On Saturday morning we were not yet ready to leave. The TO DO list was of marathonic proportions.
Now there is only one thing that really really has to be done – pay the US for the privilege of being on a plane that touches down on its soil. Even if you don’t leave the airport, it will cost you US$14 to land. The good thing is we are thinking we might make it really worth our while and get out of the airport. Even though we have had our flight times for months, it was only last night that we went online to work out how much time it will take to get from here to there and how much time we’ll be waiting anywhere. And it appears we’ll have quite some time in LA.
If all goes according to plan, our flight up to Paris takes only 34 hours. We’ll arrive at 9 in the morning, and even though everyone will be feeling like it’s midnight the day after missing a night’s sleep, we’ll encourage them to stay up and come to the local Carrefour to find a petit brie. On the other trip we were enamoured with the enormous rounds of brie that cost only 5 euros and we’re looking forward to the next one. We are also a little nervous about it all as we have other memories of Carrefour supermarkets. One memory is good – we walked out of Carrefour in Calais and discovered an aeronautical acrobatic display overhead to celebrate 100 years since Bleriot had crossed the channel. But other memories predominate. After driving round and round and round following CARREFOUR signs that led nowhere on many many many occasions, we are left with a still-lingering feeling of desperation that we will never find the supermarket. Many times we didn’t, despite the signage that declared one was near. This time I’ve already seen it on googlemaps, I’ve already looked at the streetview. I’ve printed out the directions of how to get to it from our hotel (which funnily enough are incorrect!) Surely it will be there. We’ll find out. We’ll buy French food. Then we’ll take the metro to Montmartre and hopefully keep everyone awake with the awe of being where Picasso and van Gogh and Dali all hung out until we feel like the sun should be rising (as it will be in NZ), but in reality it will be setting in Paris.
If that goes according to plan, we’ll have a little more faith that the return trip might not be the horror story it could turn into.
When we wake up on our final morning in England, we will know that it will be eighty hours before we settle into a bed again! Writing that now, it seems so silly. Crazy even. But lots of adventure will happen in those eighty hours. We’ll deliver a canalboat back to the wharf, we’ll take a train to London, we’ll have a last day seeing last-minute things there including taking in evensong at Westminster Abbey, we’ll take an overnight bus back to Paris, we’ll fly 12 hours to Los Angeles……and yay, when it’s midnight the day after the night on the bus (according to our body clocks) we’ll touch down on American soil. Only it won’t actually be midnight – it’ll be early afternoon local time and so we’ll hop on a bus or a train or something and do something. Coz we’ll have nine and a half hours to do it in, and we don’t really want to just sit in the airport. Not when it’s cost $140! Most of the kids think we should go to the beach. A couple are voting for Hollywood. We’ll see when we get there. Then we’ll fly another nine hours to Tahiti, wait another nine hours and then there’ll be a final flight to get us home.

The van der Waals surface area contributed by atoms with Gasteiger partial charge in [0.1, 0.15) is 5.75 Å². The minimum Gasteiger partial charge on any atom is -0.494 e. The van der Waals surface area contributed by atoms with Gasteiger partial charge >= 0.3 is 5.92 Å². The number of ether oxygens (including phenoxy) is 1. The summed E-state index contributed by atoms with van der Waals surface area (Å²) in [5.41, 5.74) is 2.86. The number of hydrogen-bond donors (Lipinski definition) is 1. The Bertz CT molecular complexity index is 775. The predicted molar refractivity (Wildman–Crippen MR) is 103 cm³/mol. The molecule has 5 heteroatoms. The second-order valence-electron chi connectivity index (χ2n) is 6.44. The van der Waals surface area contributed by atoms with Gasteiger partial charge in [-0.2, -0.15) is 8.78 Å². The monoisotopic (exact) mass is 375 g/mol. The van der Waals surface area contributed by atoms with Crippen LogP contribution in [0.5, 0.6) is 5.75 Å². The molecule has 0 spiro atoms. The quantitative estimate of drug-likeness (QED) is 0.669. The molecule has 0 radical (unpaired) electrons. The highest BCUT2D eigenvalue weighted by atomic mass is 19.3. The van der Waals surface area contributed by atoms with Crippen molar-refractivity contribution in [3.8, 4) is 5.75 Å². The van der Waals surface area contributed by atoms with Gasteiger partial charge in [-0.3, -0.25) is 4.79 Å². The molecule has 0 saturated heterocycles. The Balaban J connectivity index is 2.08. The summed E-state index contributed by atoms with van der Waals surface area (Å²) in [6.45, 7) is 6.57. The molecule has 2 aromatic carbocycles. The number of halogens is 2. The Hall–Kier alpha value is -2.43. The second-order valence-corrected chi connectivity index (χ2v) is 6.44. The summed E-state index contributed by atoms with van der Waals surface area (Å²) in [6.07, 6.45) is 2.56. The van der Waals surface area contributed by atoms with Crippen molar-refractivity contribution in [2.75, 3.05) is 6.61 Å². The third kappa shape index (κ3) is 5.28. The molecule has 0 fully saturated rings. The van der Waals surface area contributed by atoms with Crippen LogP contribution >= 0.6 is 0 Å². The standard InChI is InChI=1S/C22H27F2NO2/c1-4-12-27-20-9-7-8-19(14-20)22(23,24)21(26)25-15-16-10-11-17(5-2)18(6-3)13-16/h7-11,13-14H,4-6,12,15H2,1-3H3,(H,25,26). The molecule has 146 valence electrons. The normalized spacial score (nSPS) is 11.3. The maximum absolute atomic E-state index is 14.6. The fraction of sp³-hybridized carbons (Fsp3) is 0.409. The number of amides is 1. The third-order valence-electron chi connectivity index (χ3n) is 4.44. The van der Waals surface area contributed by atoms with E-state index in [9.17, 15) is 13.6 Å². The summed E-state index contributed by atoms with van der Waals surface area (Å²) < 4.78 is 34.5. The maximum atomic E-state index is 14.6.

And we’re nearly ready for it. Rob still has to go to work every day and I need to finish knitting one mitten. But apart from that and eating up the rest of the food in the freezer and washing the sheets one last time and having haircuts, we’re ready. The tickets are all booked, walking tour directions printed out, chicken carers organised, backpacks filled, sandals worn in, cheapest accommodation found, museum opening times recorded, commitments cancelled, euros purchased, journals chosen, camera batteries charged……..yes, there’s just that payment to be made to America, and we could go.